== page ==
Cart and Cwidder by Diana Wynne Jones


What is a cwidder? You might be wondering just that. It’s a lute-like musical instrument, one that young Moril, full name Osfameron Tanamoril Clennenson (yes, really), plays with his family in a sort of traveling band. His siblings Brid and Dagner (short forms of their equally long names), his father Clennen and mother Lenina wander through Dalemark, singing, passing news from one village to another, sending personal messages, accepting passengers.

Things are a bit unstable in Dalemark, the North and South, and the musicians are among the very few traveling the paths these days. And when they take in a new passenger, a young fellow names Kialan, things begin to go wrong, Moril learns that his father has been keeping a very important secret.

Moril is such a great character, especially for those within the intended, (far younger than me) age group. He’s young and unsure of himself, but also obviously destined for greater things. Moril is a product of the North and the South. His mother was a Southern aristocrat, his father from the North. Jones also writes a great relationship among the siblings.

It’s a story about growing up and coming to terms with one’s situation, here, Moril and his family and his father’s background. And figuring out how to deal with his new place in the world.

Jones leaves me wanting to know more about Dalemark. It is the first published book but is chronologically the third in the series. And so I will be checking out the rest of the books in this quartet (here, sorted by publication date but with the internal chronology in brackets).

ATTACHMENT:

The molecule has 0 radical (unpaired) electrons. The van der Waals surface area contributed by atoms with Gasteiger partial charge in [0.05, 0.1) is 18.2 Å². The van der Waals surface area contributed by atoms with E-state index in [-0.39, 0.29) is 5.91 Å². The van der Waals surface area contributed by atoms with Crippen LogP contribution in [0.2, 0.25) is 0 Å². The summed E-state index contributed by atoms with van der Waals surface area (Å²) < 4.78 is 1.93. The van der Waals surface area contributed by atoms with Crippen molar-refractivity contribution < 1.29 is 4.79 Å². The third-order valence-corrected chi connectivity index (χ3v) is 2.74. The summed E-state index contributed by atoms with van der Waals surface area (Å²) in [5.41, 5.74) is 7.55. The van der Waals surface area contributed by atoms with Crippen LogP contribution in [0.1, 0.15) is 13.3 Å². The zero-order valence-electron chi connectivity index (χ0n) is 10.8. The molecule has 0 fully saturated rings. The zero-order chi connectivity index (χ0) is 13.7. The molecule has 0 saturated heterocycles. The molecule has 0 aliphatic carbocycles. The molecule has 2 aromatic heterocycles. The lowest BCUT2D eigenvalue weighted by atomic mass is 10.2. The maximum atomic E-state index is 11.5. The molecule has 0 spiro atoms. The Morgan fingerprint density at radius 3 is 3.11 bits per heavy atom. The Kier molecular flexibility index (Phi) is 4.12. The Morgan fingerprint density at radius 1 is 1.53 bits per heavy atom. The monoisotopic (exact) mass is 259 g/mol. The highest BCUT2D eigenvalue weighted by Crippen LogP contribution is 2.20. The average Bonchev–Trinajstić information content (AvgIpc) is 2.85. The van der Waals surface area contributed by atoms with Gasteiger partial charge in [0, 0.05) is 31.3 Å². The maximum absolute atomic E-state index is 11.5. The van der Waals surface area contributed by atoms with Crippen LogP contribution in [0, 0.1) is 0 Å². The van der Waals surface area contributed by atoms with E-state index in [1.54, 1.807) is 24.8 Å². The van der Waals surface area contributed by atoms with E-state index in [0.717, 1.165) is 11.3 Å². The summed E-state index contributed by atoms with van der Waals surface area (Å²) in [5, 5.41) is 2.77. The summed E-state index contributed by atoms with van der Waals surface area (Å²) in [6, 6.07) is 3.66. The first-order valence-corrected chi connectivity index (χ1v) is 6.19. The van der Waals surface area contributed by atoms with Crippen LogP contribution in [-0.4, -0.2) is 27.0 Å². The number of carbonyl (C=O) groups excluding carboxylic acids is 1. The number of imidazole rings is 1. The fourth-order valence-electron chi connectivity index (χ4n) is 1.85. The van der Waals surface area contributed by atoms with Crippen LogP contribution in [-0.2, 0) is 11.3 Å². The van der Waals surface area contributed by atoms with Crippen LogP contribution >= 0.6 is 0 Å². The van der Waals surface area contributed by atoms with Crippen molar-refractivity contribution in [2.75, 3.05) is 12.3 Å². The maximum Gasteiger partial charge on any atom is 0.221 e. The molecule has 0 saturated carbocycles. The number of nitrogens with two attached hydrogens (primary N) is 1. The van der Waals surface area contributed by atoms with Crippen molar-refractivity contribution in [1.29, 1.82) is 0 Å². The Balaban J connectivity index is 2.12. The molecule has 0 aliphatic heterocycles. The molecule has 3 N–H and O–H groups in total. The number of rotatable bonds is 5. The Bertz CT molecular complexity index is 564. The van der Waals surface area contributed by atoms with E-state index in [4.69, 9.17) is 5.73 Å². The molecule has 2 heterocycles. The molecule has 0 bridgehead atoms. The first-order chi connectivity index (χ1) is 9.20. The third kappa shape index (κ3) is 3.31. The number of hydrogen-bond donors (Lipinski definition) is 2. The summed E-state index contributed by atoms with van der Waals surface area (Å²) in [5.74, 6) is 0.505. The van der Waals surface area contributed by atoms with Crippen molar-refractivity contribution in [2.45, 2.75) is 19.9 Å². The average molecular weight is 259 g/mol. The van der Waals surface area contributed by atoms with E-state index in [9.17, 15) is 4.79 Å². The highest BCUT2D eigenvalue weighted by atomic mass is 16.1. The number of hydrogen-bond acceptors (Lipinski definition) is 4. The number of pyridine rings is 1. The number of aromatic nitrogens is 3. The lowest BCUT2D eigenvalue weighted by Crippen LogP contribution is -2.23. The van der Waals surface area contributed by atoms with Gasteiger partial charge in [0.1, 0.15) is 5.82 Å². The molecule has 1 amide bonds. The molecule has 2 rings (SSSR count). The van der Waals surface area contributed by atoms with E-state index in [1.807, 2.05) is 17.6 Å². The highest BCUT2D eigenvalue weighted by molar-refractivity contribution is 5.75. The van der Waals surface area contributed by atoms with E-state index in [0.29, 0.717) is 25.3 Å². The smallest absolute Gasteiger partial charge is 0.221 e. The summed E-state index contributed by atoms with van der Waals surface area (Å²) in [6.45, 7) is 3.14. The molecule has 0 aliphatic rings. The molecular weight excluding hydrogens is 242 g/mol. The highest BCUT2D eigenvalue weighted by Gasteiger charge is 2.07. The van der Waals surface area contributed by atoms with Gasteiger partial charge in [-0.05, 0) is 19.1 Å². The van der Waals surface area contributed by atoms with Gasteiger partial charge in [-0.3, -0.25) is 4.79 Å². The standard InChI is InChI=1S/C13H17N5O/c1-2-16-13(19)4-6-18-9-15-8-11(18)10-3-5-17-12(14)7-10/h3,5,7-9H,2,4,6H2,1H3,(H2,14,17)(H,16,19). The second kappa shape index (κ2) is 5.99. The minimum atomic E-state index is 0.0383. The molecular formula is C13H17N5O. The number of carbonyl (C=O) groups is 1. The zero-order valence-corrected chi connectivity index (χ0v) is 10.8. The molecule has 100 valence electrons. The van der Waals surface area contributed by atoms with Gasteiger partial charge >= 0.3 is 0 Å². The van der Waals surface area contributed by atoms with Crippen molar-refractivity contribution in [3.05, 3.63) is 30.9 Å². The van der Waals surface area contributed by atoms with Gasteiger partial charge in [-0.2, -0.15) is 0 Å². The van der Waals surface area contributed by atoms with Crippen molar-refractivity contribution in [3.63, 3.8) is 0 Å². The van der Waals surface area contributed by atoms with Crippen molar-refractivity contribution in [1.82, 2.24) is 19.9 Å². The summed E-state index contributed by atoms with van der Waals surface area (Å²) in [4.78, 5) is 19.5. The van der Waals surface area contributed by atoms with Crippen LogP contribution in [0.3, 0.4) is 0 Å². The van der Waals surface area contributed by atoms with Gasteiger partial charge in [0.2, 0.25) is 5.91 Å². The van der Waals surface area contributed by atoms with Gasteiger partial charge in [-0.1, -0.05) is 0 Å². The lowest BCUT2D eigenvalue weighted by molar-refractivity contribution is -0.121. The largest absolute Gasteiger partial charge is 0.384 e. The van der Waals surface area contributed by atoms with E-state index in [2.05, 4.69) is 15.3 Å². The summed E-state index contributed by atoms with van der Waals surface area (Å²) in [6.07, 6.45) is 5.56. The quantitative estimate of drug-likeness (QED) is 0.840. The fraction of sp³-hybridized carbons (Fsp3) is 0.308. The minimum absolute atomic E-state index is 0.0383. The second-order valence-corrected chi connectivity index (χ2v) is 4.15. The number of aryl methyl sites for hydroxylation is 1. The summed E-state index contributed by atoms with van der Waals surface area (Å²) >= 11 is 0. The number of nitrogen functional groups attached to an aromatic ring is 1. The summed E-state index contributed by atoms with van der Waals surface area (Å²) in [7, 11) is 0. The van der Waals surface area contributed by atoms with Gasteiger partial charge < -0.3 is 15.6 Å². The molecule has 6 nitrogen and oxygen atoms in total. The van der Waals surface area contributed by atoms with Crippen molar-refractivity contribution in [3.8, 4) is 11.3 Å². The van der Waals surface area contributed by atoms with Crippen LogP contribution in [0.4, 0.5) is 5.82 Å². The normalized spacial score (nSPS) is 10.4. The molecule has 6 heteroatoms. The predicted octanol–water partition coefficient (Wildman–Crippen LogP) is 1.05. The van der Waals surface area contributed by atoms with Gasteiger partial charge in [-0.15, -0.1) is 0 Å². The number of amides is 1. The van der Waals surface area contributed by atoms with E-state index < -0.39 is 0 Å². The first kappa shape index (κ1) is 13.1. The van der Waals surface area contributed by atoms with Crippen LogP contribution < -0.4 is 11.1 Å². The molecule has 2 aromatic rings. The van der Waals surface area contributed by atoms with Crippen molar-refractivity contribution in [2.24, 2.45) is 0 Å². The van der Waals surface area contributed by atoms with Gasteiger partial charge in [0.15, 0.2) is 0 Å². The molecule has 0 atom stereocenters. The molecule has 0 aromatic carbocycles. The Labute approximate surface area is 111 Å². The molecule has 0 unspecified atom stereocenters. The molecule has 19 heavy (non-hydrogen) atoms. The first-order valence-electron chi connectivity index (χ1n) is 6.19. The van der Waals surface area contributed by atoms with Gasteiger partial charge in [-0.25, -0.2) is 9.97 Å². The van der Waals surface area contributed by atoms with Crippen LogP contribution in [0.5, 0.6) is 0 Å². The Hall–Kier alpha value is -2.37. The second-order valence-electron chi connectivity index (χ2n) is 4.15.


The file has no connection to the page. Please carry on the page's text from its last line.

Cart and Cwidder, 1975 (3)
Drowned Ammet, 1977 (2)
The Spellcoats, 1979 (1)
The Crown of Dalemark, 1993 (4)

onceuponatimeviiiThis is the fourth book I read for Once Upon a Time VIII



  1. I loved this book, and enjoyed the rest of the series. I think it was my favourite of the four – but my favourite DWJ may be The Dark Lord of Derkholm, because it’s just so much fun! I finally managed to track down a copy of the sequel, The Year of the Griffin, which is pretty good too. The best of her books, I think, is Fire and Hemlock, but it’s a more complex work than some. She always gets real moral content in, though, even in the more light-hearted ones.


    1. Oh I loved Dark Lord of Derkholm, which I read last year, and if I’m not wrong, was my second DWJ book (the first being Howl’s moving castle). It was indeed such fun! I really ought to look at reading more DWJ


  2. I recently read Howl’s Moving Castle which was my first book by DWJ and I’m definitely interested in more of her works so always interested in reviews of her books.
    Lynn šŸ˜€


  3. Ooooh. I had fun with Cart and Cwidder. I found it the weakest of the lot, so I hope you’ll find the other books even more enjoyable! Is this the first DWJ you’ve read? (My favourite Dalemark book is probably Drowned Ammet. I should reread them at some point. ^_^)


    1. Hi Lynn, great to hear that the other Dalemark books get better! I’ve read Howl’s and Dark Lord of Derkholm as well as The Year of the Griffin and have enjoyed each of them thoroughly, although perhaps DLoD most of all. I’m looking forward to more DWJ books!


      1. I hope you’ll enjoy them all! Spellcoats has a wonderful narrative conceit to it and The Crown of Dalemark pulls all three books together so well, and that’s before accounting for the way it treats the world-building at large. ā¤ I hope you'll give the Chrestomanci books a try sometime. They're delightful.


  4. I’ve been wanting to reread this quartet, and just started with Cart and Cwidder. I enjoyed it a lot, although I find I remember the other books more clearly…so I’m looking forward to revisiting them. šŸ™‚ I also have to second Lynn, Chrestomanci is delightful!


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